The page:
Dir: Mike “Mouse” McCoy and Scott Waugh. US. 2012. 101mins
The long history of cooperation by the United States military with Hollywood productions lionising their professionalism and technological/weaponry superiority reaches new heights in Act Of Valor, a movie being marketed chiefly via its hook of using real, active-duty American special forces personnel.
Act Of Valor has a certain swagger, and reflects well on its subjects.
The relative strengths and weaknesses one might attach to such a tack are in abundant supply throughout. If the word propaganda strikes some as too punitive or uncomfortable a description, then the dramatically inert but generally well captured film, in its unerring, square-jawed patriotism and tidy action-oriented conflict resolution, is certainly the most expensive and exclusively sourced military recruitment video to date.
Act Of Valor got its start as a work explicitly designed to drum up human resources — a narrative built around real-life training exercises showcasing the Navy SEALs’ unique ability to reach targets by sea, air or land, per their acronym.
But Relativity Media, which paid a handsome sum for distribution rights in the wake of the SEAL Team Six elimination of Osama bin Laden last year, is surely hoping to capitalise on a rekindled public fascination with elite armed force prowess. And in that sense this otherwise intellectually slim action movie’s prospects look promising, especially in middle America, where gung-ho turnout will power robust eight-figure domestic box office and holdover ancillary value that will more than offset the film’s dubious international appeal.
The story follows the Costa Rican extraction of a kidnapped CIA agent (Roselyn Sanchez, one of the film’s few professional actors), which yields a treasure trove of intelligence related to an imminent attack against the American homeland. Following that, the Navy SEALs of Bandito Platoon find their missions extended in the service of unwinding a terrorist plot that stretches from Chechnya and the Ukraine to Somalia and Mexico, and involves the smuggling of sixteen Filipino suicide bombers across the United States’ southern border via an underground tunnel.
Act Of Valor connects best as a showcase for the precision of its players and the instruments they deploy. Its vernacular is crisp and clipped (operational deployment is going “downrange”), and various details of its standard action plot ring true (to save time and gain cover, bad guys cut up carpet and quickly roll up a victim).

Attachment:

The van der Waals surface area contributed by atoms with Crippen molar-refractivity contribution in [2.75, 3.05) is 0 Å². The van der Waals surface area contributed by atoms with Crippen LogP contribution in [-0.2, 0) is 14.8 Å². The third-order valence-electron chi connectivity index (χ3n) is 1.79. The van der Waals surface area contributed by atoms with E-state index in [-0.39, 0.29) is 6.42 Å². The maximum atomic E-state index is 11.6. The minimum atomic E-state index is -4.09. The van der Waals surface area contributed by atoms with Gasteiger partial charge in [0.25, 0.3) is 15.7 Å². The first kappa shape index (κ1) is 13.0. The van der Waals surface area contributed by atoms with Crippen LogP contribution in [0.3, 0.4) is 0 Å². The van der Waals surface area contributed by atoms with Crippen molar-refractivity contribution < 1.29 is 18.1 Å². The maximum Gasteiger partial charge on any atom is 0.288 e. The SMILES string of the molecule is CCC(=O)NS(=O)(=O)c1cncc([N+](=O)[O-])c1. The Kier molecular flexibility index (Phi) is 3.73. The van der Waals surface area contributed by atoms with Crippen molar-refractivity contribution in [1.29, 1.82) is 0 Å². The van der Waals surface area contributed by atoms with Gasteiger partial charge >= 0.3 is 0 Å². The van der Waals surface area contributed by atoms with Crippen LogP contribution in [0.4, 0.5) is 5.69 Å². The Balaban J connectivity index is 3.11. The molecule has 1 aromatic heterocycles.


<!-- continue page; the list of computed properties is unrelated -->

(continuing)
The action, too, while not always set up and framed in the most conventional strokes, is certainly the movie’s chief selling point; when a rendezvous gone awry turns into a “wet” meet-up, wherein the SEALs plunge a Jeep at full speed into a river and their support team lights up trailing bad guys, it’s an undeniable moment of sheer macho exhilaration.
But what makes portions of the movie seem authentic also factors into a certain emotional disconnection. Given that its stars are not actors, the performances are most charitably described as wooden. Scripter Kurt Johnstad’s blundering voiceover narration certainly doesn’t help matters either, and the movie’s interest in its villains is queasily perfunctory, which is perhaps why its international patchwork feels so risible.
Documentary/commercial directors Mike “Mouse” McCoy and Scott Waugh aim to craft an at least partially subjective experience, peppering their film with Doom-style, first-person-shooter point-of-view. Given the inconsistency of its application, however, it doesn’t always match up with footage that is otherwise capably captured by cinematographer Shane Hurlbut.
Act Of Valor has a certain swagger, and reflects well on its subjects. Less reassuring, however, is some of the machismo the film casually extols and peddles in its narration — including that the ability to scare is a prized badge of honor, and one of the marks of a true man.
Production company: Bandito Brothers
Domestic distribution: Relativity Media
Producers: Mike “Mouse” McCoy, Scott Waugh
Executive producers: Jason Clark, Max Leitman, Michael Mailis, Jay Pollak, Lance Sloan, Benjamin Statler, Thomas Tull
Co-producer: Duncan Smith
Screenplay: Kurt Johnstad
Cinematography: Shane Hurlbut
Editors: Siobhan Prior, Michael Tronick, Scott Waugh
Production designer: John Zachary
Music: Nathan Furst
Main cast: Navy SEALs, Roselyn Sanchez, Alex Veadov, Jason Cottle, Nestor Serrano, Dimiter Marinov